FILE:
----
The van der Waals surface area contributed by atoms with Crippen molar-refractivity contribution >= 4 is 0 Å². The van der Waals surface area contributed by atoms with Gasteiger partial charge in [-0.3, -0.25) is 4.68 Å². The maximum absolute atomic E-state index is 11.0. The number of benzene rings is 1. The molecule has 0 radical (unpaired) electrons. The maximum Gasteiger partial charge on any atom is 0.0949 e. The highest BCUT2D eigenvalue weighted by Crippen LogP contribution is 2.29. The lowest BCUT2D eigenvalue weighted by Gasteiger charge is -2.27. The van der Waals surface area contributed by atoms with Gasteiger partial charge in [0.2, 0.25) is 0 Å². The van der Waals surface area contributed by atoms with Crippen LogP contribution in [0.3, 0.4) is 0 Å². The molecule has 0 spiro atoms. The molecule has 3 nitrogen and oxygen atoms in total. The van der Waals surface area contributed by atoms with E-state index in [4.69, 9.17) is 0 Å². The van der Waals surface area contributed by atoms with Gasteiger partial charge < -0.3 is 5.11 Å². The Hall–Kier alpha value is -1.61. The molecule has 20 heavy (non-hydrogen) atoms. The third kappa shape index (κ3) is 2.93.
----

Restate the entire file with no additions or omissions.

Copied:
The van der Waals surface area contributed by atoms with Crippen molar-refractivity contribution >= 4 is 0 Å². The van der Waals surface area contributed by atoms with Gasteiger partial charge in [-0.3, -0.25) is 4.68 Å². The maximum absolute atomic E-state index is 11.0. The number of benzene rings is 1. The molecule has 0 radical (unpaired) electrons. The maximum Gasteiger partial charge on any atom is 0.0949 e. The highest BCUT2D eigenvalue weighted by Crippen LogP contribution is 2.29. The lowest BCUT2D eigenvalue weighted by Gasteiger charge is -2.27. The van der Waals surface area contributed by atoms with Gasteiger partial charge in [0.2, 0.25) is 0 Å². The van der Waals surface area contributed by atoms with Crippen LogP contribution in [0.3, 0.4) is 0 Å². The molecule has 0 spiro atoms. The molecule has 3 nitrogen and oxygen atoms in total. The van der Waals surface area contributed by atoms with E-state index in [4.69, 9.17) is 0 Å². The van der Waals surface area contributed by atoms with Gasteiger partial charge < -0.3 is 5.11 Å². The Hall–Kier alpha value is -1.61. The molecule has 20 heavy (non-hydrogen) atoms. The third kappa shape index (κ3) is 2.93.